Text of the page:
Food Science and Technology Project Topics

Comparative Assessment of the Qualities and Sensory Properties of Garri Produced Locally and on Commercial Scale

Comparative Assessment of the Qualities and Sensory Properties of Garri Produced Locally and on Commercial Scale

Comparative Assessment of the Qualities and Sensory Properties of Garri Produced Locally and on a Commercial Scale

Chapter One

Objective of the Study

This present project work aims to investigate and compare the quality assessment and sensory properties of garri produce locally and on a commercial scale.



Cassava (Manihot esculenta crantz)

Cassava (Manihot esculenta Crantz), also referred to as yucca in Spanish, mandioca in Portuguese and tapioca in French, belongs to the Euphorbiaceae family (Opara,1999; Burrell, 2003). It has been reported that the crop originated from South America and was domesticated between 5,000 and 7,000 years B.C. (Olsen and Schaal, 2001). The first import of cassava to Africa was by the Portuguese from Brazil in the 18th century, but now cassava is cultivated and consumed in many countries across Africa, Asia and South America (Nhassico et al., 2008; FAOSTAT, 2013). The crop has drought resistant root which offers low cost vegetative propagation with flexibility in harvesting time and seasons (Haggblade et al., 2012). Cassava can be cultivated throughout the year between latitude 30º N and 30º S, in different soil types except hydromorphic soil with excess water (Iyer et al., 2010). The stem grows to about 5 m long with each plant producing between 5 to 8 long tubers with firm, homogenous fibrous flesh covered with rough and brownish outer layer of about 1 mm thick. The root can be stored in the ground for over 2 years, and this serves as a means of food security to the farmer in West African countries such as Nigeria (Nhassico et al., 2008; Falade and Akingbala, 2010)

Cassava is a subsistence crop in Africa, and supplies about 200 – 500 calories per day (836.8 – 2092J) for households in the developing countries (Sánchez et al., 2006; Omodamiro et al., 2007). In the early years, cassava was neglected as food crops because of its low protein content (< 2%) and high cyanide content (120-1945 mg HCN equivalent/ kg) (Charles et al., 2005), but it is considered the fourth most energy rich food source due to the high (>70 %) carbohydrate content (Falade and Akingbala, 2010). The leaf of cassava plant is higher in protein (3 – 5%) and some macro nutrients, and therefore consumed as vegetable in some countries (Salcedo et al., 2010; Burns et al., 2012). However, the tuberous root is the major edible part of the crop. The root serves as a source of food security against famine because of its long storage ability in the ground prior to harvest (El-Sharkawy, 2004). The root can be processed into different food forms for human consumption, animal feed and as industrial raw material for paper, textiles and alcoholic drinks (Falade and Akingbala, 2010; Haggblade et al., 2012). In Thailand, cassava dry chips and pellets are the major export commodity (Falade and Akingbala, 2010), while in Nigeria, it is processed mainly into gari and fufu.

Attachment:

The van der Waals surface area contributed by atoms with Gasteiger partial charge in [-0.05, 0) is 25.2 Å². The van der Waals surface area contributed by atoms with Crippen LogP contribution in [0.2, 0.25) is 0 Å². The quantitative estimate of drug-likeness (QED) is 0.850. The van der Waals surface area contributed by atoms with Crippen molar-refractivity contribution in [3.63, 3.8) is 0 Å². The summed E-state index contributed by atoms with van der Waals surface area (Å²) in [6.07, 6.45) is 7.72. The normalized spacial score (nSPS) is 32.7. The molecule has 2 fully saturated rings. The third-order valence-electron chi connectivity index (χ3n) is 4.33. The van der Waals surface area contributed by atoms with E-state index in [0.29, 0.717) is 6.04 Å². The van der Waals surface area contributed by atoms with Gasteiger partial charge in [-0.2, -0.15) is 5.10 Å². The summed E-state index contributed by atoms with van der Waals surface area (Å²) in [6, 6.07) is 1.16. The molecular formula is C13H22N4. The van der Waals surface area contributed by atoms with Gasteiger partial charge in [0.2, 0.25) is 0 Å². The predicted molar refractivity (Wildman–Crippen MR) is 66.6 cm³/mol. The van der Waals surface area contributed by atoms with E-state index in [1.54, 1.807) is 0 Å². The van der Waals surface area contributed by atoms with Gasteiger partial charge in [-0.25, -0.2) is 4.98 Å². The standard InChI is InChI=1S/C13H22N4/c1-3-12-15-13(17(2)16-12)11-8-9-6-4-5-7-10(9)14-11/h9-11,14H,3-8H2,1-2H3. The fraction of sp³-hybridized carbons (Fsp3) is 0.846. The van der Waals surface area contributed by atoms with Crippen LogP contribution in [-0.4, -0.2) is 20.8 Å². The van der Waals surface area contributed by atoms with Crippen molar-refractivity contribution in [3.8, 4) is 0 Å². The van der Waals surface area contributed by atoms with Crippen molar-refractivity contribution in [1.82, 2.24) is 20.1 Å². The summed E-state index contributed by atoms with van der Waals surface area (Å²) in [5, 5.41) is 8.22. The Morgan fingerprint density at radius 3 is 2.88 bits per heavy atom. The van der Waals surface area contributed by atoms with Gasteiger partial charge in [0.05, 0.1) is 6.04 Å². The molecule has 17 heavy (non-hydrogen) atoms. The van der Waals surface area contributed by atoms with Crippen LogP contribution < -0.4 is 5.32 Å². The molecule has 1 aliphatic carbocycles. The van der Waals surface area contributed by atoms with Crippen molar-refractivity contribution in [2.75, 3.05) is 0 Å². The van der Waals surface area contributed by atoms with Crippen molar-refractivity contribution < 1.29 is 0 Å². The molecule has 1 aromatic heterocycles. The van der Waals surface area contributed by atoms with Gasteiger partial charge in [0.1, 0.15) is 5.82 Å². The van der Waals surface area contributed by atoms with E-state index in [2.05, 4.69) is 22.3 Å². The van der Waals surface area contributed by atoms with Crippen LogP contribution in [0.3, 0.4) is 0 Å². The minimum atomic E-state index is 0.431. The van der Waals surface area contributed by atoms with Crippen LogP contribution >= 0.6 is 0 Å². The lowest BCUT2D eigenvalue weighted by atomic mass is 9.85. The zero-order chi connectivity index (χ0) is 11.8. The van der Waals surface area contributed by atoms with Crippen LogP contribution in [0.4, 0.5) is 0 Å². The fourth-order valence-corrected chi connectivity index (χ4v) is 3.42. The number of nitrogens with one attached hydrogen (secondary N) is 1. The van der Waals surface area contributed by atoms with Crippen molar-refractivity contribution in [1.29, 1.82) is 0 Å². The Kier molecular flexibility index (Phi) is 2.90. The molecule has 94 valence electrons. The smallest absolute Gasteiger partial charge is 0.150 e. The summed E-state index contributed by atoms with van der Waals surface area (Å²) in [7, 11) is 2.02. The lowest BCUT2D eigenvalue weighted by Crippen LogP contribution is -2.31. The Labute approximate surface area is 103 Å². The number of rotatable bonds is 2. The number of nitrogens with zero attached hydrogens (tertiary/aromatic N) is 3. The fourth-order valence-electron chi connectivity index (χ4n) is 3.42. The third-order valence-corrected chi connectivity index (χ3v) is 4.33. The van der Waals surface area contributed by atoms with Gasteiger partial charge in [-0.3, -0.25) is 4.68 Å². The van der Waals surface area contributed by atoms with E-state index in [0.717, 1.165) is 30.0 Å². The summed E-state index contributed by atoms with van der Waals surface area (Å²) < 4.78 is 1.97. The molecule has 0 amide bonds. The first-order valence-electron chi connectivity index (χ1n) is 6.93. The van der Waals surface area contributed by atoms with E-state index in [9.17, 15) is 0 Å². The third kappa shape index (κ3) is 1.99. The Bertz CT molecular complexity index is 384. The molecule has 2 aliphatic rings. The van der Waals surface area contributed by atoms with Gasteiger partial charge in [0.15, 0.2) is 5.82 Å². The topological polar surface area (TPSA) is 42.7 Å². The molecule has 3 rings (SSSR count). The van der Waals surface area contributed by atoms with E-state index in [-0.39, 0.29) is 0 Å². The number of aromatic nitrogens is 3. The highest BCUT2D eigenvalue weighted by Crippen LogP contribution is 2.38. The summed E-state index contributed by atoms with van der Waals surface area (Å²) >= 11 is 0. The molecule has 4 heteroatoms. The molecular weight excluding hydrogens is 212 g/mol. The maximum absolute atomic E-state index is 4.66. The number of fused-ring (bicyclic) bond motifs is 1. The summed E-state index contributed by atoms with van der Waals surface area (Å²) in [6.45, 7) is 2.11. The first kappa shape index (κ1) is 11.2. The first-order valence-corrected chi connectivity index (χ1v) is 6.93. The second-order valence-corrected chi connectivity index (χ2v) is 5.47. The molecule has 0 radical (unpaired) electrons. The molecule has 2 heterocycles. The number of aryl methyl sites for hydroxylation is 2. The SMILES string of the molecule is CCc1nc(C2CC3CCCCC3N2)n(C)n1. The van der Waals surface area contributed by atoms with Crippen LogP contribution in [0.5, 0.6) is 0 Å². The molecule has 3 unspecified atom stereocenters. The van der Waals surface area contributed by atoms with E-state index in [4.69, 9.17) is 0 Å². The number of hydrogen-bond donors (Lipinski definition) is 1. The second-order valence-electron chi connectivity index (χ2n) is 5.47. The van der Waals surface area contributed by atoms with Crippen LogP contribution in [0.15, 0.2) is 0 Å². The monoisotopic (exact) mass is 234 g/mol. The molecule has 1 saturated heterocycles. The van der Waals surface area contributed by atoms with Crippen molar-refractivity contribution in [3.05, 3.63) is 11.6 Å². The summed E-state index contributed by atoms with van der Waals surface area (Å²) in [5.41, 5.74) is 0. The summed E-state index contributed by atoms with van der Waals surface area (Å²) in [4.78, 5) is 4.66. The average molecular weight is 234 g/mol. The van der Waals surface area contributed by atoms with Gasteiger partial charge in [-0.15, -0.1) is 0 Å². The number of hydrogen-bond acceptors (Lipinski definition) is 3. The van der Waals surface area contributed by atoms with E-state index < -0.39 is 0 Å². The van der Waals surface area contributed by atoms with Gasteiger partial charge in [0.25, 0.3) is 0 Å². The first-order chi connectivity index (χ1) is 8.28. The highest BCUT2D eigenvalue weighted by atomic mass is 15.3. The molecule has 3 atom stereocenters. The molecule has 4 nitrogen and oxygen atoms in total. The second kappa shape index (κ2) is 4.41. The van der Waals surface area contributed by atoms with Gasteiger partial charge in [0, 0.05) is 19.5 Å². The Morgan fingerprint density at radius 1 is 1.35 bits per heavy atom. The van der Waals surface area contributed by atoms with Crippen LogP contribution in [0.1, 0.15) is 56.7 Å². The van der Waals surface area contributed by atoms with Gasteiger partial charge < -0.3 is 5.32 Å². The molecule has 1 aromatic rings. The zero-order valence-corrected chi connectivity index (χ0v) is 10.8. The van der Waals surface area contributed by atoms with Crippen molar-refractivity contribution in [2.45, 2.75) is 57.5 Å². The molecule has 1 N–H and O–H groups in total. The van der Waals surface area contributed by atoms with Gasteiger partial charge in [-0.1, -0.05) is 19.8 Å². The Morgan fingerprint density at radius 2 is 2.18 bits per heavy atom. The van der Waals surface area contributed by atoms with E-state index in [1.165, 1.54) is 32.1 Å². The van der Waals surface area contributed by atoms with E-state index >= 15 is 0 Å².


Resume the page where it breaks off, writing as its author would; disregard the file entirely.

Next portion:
Utilization of cassava root in food is numerous, however, the potential in food and other industrial applications is limited by the rapid postharvest physiological deterioration, which reduces the shelf-life and degrades quality attributes (Sánchez et al., 2006). This physiological deterioration is attributed to its high moisture level (60 to 75%), and respiration rate which continues even after harvest (Salcedo et al., 2010), resulting in softening and decay of the root and thus rendering it unwholesome for human consumption. Other factors that can cause deterioration of cassava root include pests, disease, and mechanical damage such as cuts and bruises which occur during postharvest handling and processing (Falade and Akingbala, 2010; Iyer et al., 2010). The cut area exposes the root to vascular streaking and microbial attack, thereby accelerating deterioration and decay (Opara, 1999; Buschmann et al., 2000). Studies have shown that physiological changes start within 24 h after harvest with a blue black discoloration commonly appearing on the root after 72 h (Iyer et al., 2010; Zidenga et al., 2012). The colour change of the root is accompanied by fermentation and thereafter an offensive odour indicating complete rotting (Reilly et al., 2004). This rapid degradation of quality in fresh cassava roots is a major reason for the poor utilization, poor market quality, short root storage life and low processing yield (Reilly et al., 2004; Sánchez et al., 2006).